Academically, the November 2009 IEP reflected that the student continued to perform below grade level in both broad reading and math (Dist. Ex. 2 at p. 3).  The IEP further reflected that although the student was not at grade level, her skills were "strong enough to pass her classes easily" (id.).  It further indicated that teacher reports demonstrated that she was "very capable but [that] inconsistent attendance [was] affecting her academic progress" (id.).  With respect to academic management needs, the IEP noted that the student would "benefit from adaptations in the way [that] instruction is delivered (e.g. multimodal teaching method using visual aids, hands on activities, focus on auditory learning)[,] summarize notes on margin, write summary at bottom of page, highlighted work and assignment sheets, and simplify task directions" (id.).  The IEP reported scores resulting from the November 9, 2009 administration of the WJ-III ACH as detailed above (id.).

            The November 2009 IEP reflected that the student "g[ot] along well most of the time with her peers" and was respectful to adults (Dist. Ex. 2 at p. 4).  It was noted that her behavior did not seriously interfere with instruction and could be addressed by the student's regular education and special education teachers (id.).  The IEP indicated that the student's regular education teacher, special education teacher, hearing education teacher, and counselor would be "kept abreast of [the student's] psychoeducational and hearing needs and progress" (id.).  The student was noted to be in good health (id. at p. 5).

            The November 2009 IEP contained six annual goals with corresponding short-term objectives related to the student "improv[ing] academic skills through hearing education," "improv[ing] her math skills," and "improv[ing] her broad reading skills" (Dist. Ex. 2 at pp. 6-7, 13-14).

            The November 2009 IEP reflected that a general education program without support services was considered by the CSE for the student but was rejected "because such a program [would] not meet her academic needs" (Dist. Ex. 2 at p. 9).  The November 2009 IEP also reflected that a special class with a 15:1 student-to-teacher ratio was considered but rejected "because such a program would be too restrictive at [that] time" (id.).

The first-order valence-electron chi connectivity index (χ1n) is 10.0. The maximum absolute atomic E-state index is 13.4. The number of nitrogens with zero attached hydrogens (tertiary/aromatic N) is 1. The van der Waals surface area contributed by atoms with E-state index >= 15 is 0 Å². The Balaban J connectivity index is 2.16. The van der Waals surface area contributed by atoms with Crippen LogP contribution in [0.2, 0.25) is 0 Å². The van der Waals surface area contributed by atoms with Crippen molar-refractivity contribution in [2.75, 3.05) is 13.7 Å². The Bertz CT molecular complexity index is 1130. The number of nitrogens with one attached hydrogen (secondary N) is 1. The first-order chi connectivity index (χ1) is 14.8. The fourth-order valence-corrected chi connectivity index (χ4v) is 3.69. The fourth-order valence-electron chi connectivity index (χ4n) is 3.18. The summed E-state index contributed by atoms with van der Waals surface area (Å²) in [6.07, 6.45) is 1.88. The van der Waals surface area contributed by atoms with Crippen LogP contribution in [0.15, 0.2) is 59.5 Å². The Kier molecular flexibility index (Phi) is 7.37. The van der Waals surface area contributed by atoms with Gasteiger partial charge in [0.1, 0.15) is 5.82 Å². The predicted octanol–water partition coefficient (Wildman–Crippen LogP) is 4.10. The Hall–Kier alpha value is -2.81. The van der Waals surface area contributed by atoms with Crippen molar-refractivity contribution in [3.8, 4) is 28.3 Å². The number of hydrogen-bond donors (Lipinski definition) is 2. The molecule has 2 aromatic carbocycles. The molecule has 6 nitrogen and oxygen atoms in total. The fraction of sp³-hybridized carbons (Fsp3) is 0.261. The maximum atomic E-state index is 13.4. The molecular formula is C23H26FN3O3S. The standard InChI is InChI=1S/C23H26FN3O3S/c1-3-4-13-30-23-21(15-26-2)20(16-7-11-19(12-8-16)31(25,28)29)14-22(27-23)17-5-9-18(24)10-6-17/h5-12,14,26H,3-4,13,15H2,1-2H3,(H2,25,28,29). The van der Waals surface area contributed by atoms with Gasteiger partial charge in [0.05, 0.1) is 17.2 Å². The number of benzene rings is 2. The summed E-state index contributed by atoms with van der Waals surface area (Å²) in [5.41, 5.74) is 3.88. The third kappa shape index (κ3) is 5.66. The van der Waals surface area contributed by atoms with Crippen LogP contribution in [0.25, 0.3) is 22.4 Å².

The November 2009 IEP indicated that the student was able to participate in all school activities (Dist. Ex. 2 at p. 10).  Accommodations for State and local assessments included exams administered in a separate location, extended time (1.5), directions read and reread aloud, and visual magnification and auditory amplification (id.).  Promotion of the student was to be based upon standard criteria (id.).  The November 2009 IEP also contained a transition plan for the student (id. at pp. 11-12).

            The student began attending the program recommended in the November 13, 2009 IEP on November 16, 2009 (Tr. p. 74).

            The hearing record contains "Student Program Cards" for the first and second terms of the 2009-10 school year (Dist. Exs. 4; 6).  It also contains an undated "Student Permanent Record" relating to the student's current district school and a document identified as a "Program Insert/Delete Form" (Dist. Exs. 5; 7).[12]

            A March 10, 2010 "Individual Student Attendance Report" contained in the hearing record reflected that the student was absent from school 46 days from September 2009 to March 10, 2010 (Dist. Ex. 3).  The report also reflected that the student was late seven days during that time period (id.).  The student testified that she believed she missed 30 days of classes "at most" (Tr. p. 131).[13]  Testimony at the impartial hearing by both the student and the district's assistant principal indicates that there may have been inaccuracies in district reports on the frequency of the student's absenteeism (Tr. pp. 76, 136-37).

            Although the hearing record does not contain the initial due process complaint notice filed by the parent, the impartial hearing officer stated in her decision that the initial due process complaint notice was dated November 4, 2009 (IHO Decision at p. 2).  The hearing record indicates that in the initial due process complaint notice the parent alleged, among other things, that the district failed to provide the student with a free appropriate education (FAPE); that the district failed to show due diligence in providing the student with educational and resource room services to which she was entitled; that the student's May 2009 IEP contained "blatant false information;" that the district failed the student in every class without any notification to the parent; and that requested changes to the student's IEP were ignored (Tr. pp. 3-5).